A Silicon Valley-based MIT spin-out has been granted a patent for technology that would potentially integrate solar power harvesting and usage within outdoor digital signage displays.
Ubiquitous Energy says the new US patent extends the coverage of its ClearView Power technology to display applications. The patent, U.S. Patent 10,403,774, describes a method in which solar technology can be seamlessly integrated with displays to provide power without visual impact.
“This patent is a great utilization of our transparent solar technology’s wavelength-selective absorption. This allows product designers to create products integrated with solar energy harvesting while maintaining great aesthetics,” says founder and CTO Miles Barr.
While the company’s short-term commercialization efforts are focused in architectural window and building integrated photovoltaic (BIPV) markets, the company says in a press release, this display patent shows the breadth of the company’s platform technology, which can be applied to a variety of products including commercial and residential windows, automotive glass, greenhouses, displays, other consumer electronics.
The company describes its tech this way:
Ubiquitous Energy solves this problem by covering the full display area of mobile devices with its highly transparent ClearView Power film without impacting device aesthetics or display performance. Electricity is continuously generated from ambient light to charge batteries and extend run time. When applied to smart watches, tablets, eReaders, and smartphones, ClearView Power technology can extend battery life and even eliminate batteries for a totally mobile experience.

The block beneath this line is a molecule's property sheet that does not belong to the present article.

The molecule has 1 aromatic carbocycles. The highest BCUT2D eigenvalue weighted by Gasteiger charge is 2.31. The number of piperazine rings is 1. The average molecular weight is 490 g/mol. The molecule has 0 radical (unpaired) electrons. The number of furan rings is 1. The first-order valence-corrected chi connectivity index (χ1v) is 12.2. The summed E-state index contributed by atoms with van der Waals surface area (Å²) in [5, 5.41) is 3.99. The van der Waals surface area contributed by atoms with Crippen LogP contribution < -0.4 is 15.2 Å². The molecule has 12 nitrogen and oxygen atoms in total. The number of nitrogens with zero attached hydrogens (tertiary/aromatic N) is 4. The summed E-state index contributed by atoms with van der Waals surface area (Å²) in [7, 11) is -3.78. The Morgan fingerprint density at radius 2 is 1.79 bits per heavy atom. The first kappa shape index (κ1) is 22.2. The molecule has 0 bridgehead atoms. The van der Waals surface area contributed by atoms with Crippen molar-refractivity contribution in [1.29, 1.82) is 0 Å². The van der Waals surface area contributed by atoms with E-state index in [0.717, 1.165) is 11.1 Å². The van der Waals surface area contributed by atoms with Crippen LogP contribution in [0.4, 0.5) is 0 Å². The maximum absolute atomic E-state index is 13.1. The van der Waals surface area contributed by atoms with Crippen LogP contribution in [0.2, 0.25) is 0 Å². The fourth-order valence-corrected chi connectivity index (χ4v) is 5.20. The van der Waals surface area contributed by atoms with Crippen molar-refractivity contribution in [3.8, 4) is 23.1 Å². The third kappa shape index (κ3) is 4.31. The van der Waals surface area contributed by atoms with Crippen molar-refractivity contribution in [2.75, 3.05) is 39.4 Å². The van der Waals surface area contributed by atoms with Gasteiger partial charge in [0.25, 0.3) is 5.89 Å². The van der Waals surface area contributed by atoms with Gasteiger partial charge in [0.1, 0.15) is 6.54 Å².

This would be potentially interesting for certain kinds of out of home and smart city applications that need to be in public areas. Ideally, something like a transit stop shelter already has power for lighting, but if not, the remedy usually involves cutting concrete and running new power and conduit – none of which is fast or anything resembling cheap.
Most outdoor signage applications would require high-brightness displays, so I’ve no idea if this solar absorption tech can harvest enough to drive those kinds of screens (big maybe). It might be best suited to low demand applications like e-paper transit schedule displays, that now tend to use separate solar collector panels.
Dave Haynes is the founder and editor of Sixteen:Nine, an online publication that has followed the digital signage industry for more than 13 years. Dave does strategic advisory consulting work for many end-users and vendors, and also writes for many of them. He’s based near Halifax, Nova Scotia.